Thousands of large intergenic noncoding RNAs (lincRNAs) have been identified in the mammalian genome, many of which have important roles in regulating a variety of biological processes. Here, we used a custom microarray to identify lincRNAs associated with activation of the innate immune response. A panel of 159 lincRNAs was found to be differentially expressed following innate activation of THP1 macrophages. Among them, linc1992 was shown to be expressed in many human tissues and was required for induction of TNFalpha expression. Linc1992 bound specifically to heterogenous nuclear ribonucleoprotein L (hnRNPL) and formed a functional linc1992-hnRNPL complex that regulated transcription of ...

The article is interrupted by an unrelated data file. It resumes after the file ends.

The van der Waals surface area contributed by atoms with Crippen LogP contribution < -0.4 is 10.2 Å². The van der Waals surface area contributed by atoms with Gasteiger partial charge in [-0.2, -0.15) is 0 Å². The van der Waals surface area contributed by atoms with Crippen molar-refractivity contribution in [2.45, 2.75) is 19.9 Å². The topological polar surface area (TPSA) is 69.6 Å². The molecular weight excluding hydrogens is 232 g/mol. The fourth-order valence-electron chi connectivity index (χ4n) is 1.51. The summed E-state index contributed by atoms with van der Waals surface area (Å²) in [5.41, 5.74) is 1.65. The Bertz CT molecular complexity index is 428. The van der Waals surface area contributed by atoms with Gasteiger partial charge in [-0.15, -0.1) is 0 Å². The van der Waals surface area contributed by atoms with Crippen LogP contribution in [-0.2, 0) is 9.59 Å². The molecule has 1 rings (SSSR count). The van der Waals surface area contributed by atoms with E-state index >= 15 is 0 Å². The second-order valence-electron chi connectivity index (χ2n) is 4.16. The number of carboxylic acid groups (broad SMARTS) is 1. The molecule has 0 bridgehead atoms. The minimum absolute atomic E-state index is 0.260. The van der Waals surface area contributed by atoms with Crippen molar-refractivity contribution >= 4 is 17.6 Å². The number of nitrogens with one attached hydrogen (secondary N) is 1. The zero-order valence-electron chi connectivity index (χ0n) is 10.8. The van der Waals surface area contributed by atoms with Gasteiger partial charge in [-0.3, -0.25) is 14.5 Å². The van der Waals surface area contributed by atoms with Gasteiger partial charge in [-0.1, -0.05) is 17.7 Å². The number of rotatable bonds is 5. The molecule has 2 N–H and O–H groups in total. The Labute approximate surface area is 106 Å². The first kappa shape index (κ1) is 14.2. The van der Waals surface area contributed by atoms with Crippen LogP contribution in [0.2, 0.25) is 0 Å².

Role Of Pikfyve In Platelet Lysosomal Homeostasis, Sang Hee Min Jan 2014

Role Of Pikfyve In Platelet Lysosomal Homeostasis, Sang Hee Min

Publicly Accessible Penn Dissertations

PIKfyve is a lipid kinase that is essential for the synthesis of phosphatidylinositol-3,5-bisphosphate [PtdIns(3,5)P2], and for the regulation of membrane dynamics within the endolysosomal system in mammals. Depletion of intracellular pools of PtdIns(3,5)P2 in humans and in mice is associated with neurodegeneration and early lethality. However, the biological role of PtdIns(3,5)P2 in non-neural tissues is not well understood. Platelets are hematopoietic cells that function in a variety of physiological responses. Essential to many of these functions is the activation-dependent release of effectors from distinct storage granules - alpha granules, dense granules ...